As Reuters highlights: “The current overall vacancy rate of 12.5% is comparable to where it was in 2010, one year after the onset of the Global Financial Crisis.” Of course, it’s not only the pandemic working habits that stayed with us that are at fault. The massive and persistent waves of corporate layoffs and downsizing efforts, especially in the badly battered tech sector, have also contributed considerably to the weakened demand for office space. As might be expected, the high vacancy rates have had a heavy impact, but what might be more surprising is just how heavy it has been: no rent is being paid on 1 in 5 of all US office space.
It is also important to note that its not just office space that’s struggling. Retail too is under pressure. The rise of e-commerce over the last decade has slowly but surely decimated demand for physical brick and mortar shops, as evidenced especially clearly by the demise of the American mall. Demand has shifted to logistics facilities and warehouses instead, and as though the ease and convenience of the online shopping competition weren’t enough, physical retail also has to contend with the added challenge of inflation. According a survey by Mirakl, ”89% of global consumers say inflation has made them look for better value when shopping – and 75% are moving more of their spending online in the next 12 months to find that value.”
Adding another, and arguably more serious, layer of concern is the fact that by nature CRE assets are particularly vulnerable to higher interest rates. Even if interest rates simply stay where they are, or even slightly decline, a CRE crisis could still emerge, because there are loan renewals coming up in the next few years that can only be done at massively higher interest rates. And this would come at a time when both landlords and tenants are already financially weakened.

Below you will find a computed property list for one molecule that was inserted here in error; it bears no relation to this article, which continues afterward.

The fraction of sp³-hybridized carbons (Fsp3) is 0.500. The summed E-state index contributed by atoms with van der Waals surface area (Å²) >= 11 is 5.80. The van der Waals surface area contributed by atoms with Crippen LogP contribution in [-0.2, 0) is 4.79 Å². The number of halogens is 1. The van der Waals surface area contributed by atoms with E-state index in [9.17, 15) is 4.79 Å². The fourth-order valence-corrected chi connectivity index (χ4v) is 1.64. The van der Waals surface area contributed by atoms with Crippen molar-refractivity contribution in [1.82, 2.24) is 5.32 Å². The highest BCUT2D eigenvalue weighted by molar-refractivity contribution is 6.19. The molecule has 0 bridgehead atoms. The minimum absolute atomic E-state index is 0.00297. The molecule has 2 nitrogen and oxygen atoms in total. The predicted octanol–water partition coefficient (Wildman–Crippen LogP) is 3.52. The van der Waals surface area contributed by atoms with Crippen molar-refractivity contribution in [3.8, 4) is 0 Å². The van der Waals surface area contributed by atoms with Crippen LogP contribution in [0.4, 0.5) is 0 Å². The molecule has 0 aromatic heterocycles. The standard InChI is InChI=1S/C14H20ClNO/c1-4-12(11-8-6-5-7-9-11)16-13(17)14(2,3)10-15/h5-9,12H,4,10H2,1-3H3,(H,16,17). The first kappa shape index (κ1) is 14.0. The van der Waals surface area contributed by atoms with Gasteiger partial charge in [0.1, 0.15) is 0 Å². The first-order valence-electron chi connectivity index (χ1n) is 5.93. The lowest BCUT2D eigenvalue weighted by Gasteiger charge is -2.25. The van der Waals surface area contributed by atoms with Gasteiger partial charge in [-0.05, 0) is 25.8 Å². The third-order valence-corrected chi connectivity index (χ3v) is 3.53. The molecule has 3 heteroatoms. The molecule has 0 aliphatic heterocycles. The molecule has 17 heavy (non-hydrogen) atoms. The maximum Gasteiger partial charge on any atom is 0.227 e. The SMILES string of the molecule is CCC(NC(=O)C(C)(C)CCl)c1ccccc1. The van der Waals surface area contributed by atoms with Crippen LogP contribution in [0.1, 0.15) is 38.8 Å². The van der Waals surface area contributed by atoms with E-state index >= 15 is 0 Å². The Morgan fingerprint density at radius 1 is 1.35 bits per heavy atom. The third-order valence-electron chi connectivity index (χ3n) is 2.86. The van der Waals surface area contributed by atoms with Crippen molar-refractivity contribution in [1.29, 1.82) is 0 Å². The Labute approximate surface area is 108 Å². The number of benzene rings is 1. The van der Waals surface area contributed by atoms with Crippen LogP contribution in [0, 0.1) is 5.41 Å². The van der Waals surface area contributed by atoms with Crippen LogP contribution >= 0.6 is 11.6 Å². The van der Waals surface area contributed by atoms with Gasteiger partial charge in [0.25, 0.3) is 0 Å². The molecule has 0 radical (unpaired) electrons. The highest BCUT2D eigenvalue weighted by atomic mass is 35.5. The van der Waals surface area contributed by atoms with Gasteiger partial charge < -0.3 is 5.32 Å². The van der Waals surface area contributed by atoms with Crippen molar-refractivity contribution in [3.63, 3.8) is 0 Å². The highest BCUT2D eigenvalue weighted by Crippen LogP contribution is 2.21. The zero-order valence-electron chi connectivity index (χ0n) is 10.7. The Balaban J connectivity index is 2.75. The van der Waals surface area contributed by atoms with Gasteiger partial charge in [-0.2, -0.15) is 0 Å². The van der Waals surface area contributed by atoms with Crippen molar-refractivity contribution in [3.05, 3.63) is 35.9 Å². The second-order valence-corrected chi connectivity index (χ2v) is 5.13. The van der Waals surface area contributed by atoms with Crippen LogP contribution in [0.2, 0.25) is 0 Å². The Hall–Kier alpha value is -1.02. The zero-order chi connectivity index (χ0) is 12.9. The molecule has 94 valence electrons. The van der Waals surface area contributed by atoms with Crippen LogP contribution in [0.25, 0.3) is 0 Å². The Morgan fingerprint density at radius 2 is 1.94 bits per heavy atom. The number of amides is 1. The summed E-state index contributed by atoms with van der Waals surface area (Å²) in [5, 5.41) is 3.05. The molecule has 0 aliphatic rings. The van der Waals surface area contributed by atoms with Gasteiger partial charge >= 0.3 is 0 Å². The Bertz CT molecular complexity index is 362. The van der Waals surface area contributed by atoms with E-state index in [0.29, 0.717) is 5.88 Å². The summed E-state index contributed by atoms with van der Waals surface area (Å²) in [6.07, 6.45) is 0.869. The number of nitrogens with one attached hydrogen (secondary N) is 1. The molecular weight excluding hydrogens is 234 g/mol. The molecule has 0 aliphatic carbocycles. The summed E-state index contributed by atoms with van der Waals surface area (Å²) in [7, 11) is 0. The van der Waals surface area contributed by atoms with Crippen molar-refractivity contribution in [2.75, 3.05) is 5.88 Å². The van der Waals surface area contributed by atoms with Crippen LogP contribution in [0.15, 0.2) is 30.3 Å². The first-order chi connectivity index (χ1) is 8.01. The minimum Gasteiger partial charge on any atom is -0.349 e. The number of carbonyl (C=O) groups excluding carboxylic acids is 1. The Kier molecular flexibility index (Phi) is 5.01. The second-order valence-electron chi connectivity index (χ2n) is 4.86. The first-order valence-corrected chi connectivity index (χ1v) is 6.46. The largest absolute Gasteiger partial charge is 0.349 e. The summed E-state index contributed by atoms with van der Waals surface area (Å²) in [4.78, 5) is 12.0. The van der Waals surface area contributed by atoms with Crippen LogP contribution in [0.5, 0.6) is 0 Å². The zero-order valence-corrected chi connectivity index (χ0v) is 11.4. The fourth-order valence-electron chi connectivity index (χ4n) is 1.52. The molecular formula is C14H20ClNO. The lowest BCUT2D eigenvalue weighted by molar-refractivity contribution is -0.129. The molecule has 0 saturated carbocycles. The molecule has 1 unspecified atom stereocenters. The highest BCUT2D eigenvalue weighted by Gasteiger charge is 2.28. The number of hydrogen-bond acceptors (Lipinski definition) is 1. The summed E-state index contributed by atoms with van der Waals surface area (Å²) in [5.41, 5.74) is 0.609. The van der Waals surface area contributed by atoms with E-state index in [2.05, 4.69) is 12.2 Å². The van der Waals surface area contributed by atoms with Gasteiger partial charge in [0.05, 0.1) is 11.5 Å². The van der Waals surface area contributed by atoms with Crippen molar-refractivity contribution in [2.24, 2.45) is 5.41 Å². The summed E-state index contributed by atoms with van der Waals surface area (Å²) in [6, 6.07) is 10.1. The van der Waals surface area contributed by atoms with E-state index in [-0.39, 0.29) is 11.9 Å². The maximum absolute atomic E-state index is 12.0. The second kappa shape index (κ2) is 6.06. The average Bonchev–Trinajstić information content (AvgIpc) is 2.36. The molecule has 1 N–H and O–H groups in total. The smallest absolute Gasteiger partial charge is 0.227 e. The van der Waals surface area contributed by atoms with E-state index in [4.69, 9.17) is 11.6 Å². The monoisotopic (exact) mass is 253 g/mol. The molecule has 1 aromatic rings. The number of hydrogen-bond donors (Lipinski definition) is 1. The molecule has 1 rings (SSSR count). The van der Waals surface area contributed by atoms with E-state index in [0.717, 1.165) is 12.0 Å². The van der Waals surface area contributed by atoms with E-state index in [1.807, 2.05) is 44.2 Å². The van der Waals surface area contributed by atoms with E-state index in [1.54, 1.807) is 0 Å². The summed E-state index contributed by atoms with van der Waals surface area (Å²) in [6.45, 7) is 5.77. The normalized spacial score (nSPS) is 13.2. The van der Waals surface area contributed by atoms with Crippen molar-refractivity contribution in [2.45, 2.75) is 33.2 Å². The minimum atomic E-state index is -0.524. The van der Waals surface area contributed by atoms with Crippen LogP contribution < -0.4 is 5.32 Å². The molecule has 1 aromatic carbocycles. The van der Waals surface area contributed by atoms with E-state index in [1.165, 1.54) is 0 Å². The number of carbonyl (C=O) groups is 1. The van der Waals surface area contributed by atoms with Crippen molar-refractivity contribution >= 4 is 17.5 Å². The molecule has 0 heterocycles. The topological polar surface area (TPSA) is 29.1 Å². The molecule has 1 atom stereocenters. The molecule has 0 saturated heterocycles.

The deteriorating outlook of the CRE space and the extent to which regional banks are exposed to it could very easily trigger a severe banking crisis and an avalanche of bankruptcies. The remedy that worked in previous bank failures this year, the Federal Deposit Insurance Corporation (FDIC) is extremely unlikely to be of any meaningful use in that scenario. The FDIC is an independent US agency that member banks fund, and it is meant to protect deposits, up to $250,000, in the event a failure. However, it is dangerously underfunded and in no position to respond to a more widespread banking crisis.
What’s more, in the case of the SVB failure, most deposits were above that amount and thus uninsured, which is why the US government had to step in and guarantee all funds, to avert investor panic. That is not a realistic solution either in the case of multiple bank collapses, neither can we expect every failed regional bank to be bought by a big one. The only remaining option in that case would appear to be the return to the bail out approach, something that would be politically untenable and could trigger severe sociopolitical tensions. Yet, even if that road is taken, it is not certain at all that it will be enough to stabilize the banking sector.
Finally, investors must keep in mind that the situation doesn’t have to deteriorate to this point for substantial risks to emerge. Even before we reach a serious dead-end like this, or even if we never do and disaster is somehow averted, investors need to consider what will precede it and what dangers like ahead. As struggling regional banks keep tightening their lending standards, small and medium sized businesses will face either higher costs or just lose access to financing. The same is true for households, as they are bound to lose their credit lines too. All this is bound to have a seriously detrimental impact on the economy and given that we’re already veering worrying close to a recession, this could make sure it will be long and painful one. For this reason, we at BFI Infinity remain very cautious and vigilant and prefer an active and selective investment approach for the future, in which risk management considerations and tools are an essential component.
This report was prepared and published by BFI Infinity Inc., a Swiss wealth management company registered under the U.S. Investment Advisors Act of 1940 with the U.S. Securities and Exchange Commission (SEC) as an investment advisor.